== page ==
By Staff Reporter
Local grassroots organisation that works with deaf women from across all provinces in the country says there is urgent need for gender-responsive legislation in Zimbabwe to protect women and girls with disabilities.
In an interview Deaf Women Included (DWI) director Agness Chindimba said the multiple forms of discrimination significantly increase their vulnerability to gender-based violence, harmful practices, poverty, and marginalization.
“The rational for calling for gender responsive law has been necessitated by the fact that women and girls with disabilities continue to face intersecting forms of discrimination due to their gender, disability, and social and negative cultural norms as well as religious beliefs. These factors increase their vulnerability and put them at a higher risk of gender-based violence (GBV), sexual and gender-based violence (SGBV), Harmful Practices (HPs), poverty and marginalisation,” Chindimba said
She said the lack of accessible information on how to navigate the legal system after experiencing crime or gender-based violence further exacerbates their difficulties.
“Disabled women and girls are significantly disadvantaged with regards to access to justice. There is very little accessible information on what to do after experiencing crime/ GBV not to mention police stations and court houses are poorly equipped to handle persons with disabilities; reason being, they have limited knowledge on dealing with disabled survivors and many resort to victim blaming. Thus, remaining at the marginal end of economic empowerment in wake of this,” she said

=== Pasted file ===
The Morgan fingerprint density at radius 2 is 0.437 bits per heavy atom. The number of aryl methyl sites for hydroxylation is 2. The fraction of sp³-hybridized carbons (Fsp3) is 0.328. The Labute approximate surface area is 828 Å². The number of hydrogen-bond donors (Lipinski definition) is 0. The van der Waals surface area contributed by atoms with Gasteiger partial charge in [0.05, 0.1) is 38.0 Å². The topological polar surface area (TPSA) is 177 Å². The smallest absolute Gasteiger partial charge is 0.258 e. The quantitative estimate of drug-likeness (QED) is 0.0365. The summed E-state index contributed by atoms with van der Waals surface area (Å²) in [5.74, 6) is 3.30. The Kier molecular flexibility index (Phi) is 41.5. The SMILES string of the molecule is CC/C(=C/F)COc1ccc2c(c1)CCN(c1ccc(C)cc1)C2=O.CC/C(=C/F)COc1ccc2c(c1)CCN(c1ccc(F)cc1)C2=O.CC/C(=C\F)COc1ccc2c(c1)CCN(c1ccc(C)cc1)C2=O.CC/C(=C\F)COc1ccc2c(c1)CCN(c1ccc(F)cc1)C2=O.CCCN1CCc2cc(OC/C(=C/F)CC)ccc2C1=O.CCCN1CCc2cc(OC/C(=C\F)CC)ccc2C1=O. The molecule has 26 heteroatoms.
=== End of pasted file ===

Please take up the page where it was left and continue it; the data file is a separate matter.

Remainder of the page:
To address these pressing issues, Chindimba called for the development of a law that not only upholds gender-equality principles but also ensures their practical implementation.
“Therefore, the development of a law which protects women and girls with disabilities should set the precedence for Zimbabwe to enact laws that affirm the gender-equality principle and guarantee gender equality in practice. This includes ensuring the protection of women and girls with disabilities from discrimination in all aspects being political, economic or social, as well as from any form of violence or abuse that affects them disproportionately.
“DWI encourages the government of Zimbabwe to ensure that the drafting process of the bill widely consults through an inclusive process and makes consideration of specific needs in lived realities of women and girls with disabilities with a commitment to award them full rights in principle and in practice. For it to be effective, gender-responsive law-making must include measures to secure and monitor implementation of legislation, including the allocation of adequate resources and gender-responsive budgeting,” said Chindimba.